# Why/When might it be preferable to fit to the integral of the data, rather than to the data itself?

I am working on reducing the data from a particular type of particle detector. When struck by a particle, this detector produces a voltage pulse that has the form of a Gaussian convolved with an exponential decay.

Among the earlier work done with this sort of detector, I've found one journal article which suggests that:

Often times, the signal obtained with a current mode detector will have less than satisfactory statistics and will contain statistical noise as well as fluctuations due to digitization noise. In order to fit this data, it is sometimes more reliable to fit the integral of the signal.

No further justification is given for this statement, and I've never heard of doing this before.

I have no problem implementing this approach, and indeed it works well for me; but I would like to know why and when this is a good idea, how I might have thought of doing this on my own, and also to have some mathematical justification for integral fitting to be superior in certain cases. I'm not asking for a highly rigorous proof, so some hand waving is fine, but I do want more than the simple assertion made in this paper.

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If the "noise" doesn't have a strong temporal correlation, then the integral consists of the signal plus a random walk, implying its error is (a) strongly autocorrelated and (b) strongly heteroscedastic (its variance increases over time). Moreover, (c) the underlying response should be monotonically increasing. This can indeed be accurately fit, but it's a good idea to use specialized techniques adapted to that model and error structure. This leads me to inquire, what fitting procedures are you comparing? That is, how would you fit the original data and how would you fit the integrated data? –  whuber May 18 '12 at 20:10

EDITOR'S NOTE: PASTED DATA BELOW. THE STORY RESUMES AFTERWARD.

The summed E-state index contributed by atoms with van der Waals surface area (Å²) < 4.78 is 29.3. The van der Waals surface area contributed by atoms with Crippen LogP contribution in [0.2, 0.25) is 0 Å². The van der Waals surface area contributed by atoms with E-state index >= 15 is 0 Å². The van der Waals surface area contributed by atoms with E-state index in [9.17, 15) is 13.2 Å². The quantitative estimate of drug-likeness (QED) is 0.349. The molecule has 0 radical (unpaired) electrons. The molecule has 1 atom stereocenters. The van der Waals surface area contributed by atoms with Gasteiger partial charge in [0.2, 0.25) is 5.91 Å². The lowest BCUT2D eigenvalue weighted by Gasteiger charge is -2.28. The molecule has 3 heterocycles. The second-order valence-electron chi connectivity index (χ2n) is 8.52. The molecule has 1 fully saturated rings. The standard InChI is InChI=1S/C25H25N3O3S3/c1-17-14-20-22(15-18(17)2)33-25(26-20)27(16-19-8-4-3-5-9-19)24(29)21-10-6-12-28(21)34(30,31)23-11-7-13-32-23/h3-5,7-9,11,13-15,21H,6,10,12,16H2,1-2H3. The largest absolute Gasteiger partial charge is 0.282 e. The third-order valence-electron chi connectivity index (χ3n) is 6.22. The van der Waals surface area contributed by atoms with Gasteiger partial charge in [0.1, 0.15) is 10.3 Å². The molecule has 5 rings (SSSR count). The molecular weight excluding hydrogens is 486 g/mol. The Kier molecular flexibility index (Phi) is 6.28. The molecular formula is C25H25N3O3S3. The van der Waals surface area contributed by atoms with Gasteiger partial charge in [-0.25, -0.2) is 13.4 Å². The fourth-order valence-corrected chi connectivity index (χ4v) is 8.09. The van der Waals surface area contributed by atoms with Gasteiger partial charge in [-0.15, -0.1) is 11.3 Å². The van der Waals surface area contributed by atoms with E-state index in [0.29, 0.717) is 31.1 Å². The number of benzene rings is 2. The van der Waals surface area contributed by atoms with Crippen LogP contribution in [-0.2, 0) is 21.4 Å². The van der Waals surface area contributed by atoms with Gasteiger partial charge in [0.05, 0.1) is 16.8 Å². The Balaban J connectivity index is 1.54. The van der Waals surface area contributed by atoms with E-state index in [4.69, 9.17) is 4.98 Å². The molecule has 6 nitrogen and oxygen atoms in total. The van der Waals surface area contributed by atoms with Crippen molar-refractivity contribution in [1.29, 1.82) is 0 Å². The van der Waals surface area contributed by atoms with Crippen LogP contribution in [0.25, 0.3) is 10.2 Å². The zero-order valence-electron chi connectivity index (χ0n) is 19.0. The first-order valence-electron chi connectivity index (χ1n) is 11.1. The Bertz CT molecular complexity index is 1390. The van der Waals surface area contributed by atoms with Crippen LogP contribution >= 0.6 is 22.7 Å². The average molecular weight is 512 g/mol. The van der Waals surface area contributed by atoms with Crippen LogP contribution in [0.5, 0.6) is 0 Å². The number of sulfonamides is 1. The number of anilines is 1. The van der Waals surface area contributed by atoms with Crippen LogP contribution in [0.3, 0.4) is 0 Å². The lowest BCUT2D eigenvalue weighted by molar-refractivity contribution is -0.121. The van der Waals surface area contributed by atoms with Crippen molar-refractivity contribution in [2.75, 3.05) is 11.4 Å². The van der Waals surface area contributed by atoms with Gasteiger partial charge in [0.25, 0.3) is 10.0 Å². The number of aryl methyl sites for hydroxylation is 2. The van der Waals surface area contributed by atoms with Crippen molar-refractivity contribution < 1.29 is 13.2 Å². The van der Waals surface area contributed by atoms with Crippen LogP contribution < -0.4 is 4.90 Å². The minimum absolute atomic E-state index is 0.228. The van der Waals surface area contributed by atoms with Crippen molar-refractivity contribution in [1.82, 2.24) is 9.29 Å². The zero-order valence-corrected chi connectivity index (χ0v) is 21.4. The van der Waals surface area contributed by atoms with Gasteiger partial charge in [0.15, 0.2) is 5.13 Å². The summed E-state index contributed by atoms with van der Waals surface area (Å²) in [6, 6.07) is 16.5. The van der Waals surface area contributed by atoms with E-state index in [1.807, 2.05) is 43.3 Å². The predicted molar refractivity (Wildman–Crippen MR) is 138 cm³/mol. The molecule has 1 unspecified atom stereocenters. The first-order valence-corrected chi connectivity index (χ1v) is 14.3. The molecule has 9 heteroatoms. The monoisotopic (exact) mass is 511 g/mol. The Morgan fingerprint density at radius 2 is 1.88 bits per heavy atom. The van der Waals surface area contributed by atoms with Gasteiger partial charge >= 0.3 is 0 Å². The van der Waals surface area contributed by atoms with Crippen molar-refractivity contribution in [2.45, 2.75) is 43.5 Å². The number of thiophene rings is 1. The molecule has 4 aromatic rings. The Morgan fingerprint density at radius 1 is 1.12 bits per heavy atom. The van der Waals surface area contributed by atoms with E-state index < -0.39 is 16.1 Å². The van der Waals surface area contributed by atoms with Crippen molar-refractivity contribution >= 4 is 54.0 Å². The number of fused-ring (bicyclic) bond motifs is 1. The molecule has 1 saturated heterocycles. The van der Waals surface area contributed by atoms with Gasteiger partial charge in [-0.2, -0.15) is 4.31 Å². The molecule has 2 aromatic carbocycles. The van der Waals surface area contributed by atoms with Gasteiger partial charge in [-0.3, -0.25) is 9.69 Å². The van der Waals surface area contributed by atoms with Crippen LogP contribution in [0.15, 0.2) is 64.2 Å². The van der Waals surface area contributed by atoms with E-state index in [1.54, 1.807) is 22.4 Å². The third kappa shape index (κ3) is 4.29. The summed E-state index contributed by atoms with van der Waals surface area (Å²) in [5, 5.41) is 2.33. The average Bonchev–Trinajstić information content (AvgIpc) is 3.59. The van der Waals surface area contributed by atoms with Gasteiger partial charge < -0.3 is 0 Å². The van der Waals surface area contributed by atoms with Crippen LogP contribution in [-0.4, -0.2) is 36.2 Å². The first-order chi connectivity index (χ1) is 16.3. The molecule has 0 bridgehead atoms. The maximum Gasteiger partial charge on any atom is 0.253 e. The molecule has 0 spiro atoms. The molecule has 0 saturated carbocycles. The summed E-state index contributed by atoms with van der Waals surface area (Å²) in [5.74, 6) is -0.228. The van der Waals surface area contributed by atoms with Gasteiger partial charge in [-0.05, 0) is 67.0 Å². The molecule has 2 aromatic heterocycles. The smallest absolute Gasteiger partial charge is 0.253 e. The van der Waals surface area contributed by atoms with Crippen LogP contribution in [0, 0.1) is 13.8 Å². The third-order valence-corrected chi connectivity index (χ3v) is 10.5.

@whuber: To address your points: The noise in the raw data should have no temporal correlation afaik. Thus I suppose your (a) and (b) will hold for me. The integral is monotonically increasing (ignoring any violation of that due to noise), but the underlying response is definitely not monotonic. I looks, qualitatively, like a Gaussian. The exponential decaying component adds a slightly longer tail. Thus, the integral looks like an erf(). I'm doing my fitting by nonlinear least squares. Specifically, I'm minimizing the sum squared error between the data and my fit using fminsearch() in Matlab. –  Colin K May 18 '12 at 20:23
Just to clarify, since I wasn't explicit about it, I've got an analytical expression for the shape of the integral of the pulse, so the pulse height, Gaussian width, and exponential decay time can be pulled out of the fit and used in the expression for the shape of the pulse itself. –  Colin K May 18 '12 at 20:27
Offhand it sounds like fitting the raw data would be better than fitting the integral. The answer depends partly on the nature of the noise, though. Could you share a graph? Even better, do you have any visualizations of the residuals of your fit(s)? –  whuber May 18 '12 at 20:32
@whuber: Have a second to chat? –  Colin K May 18 '12 at 20:42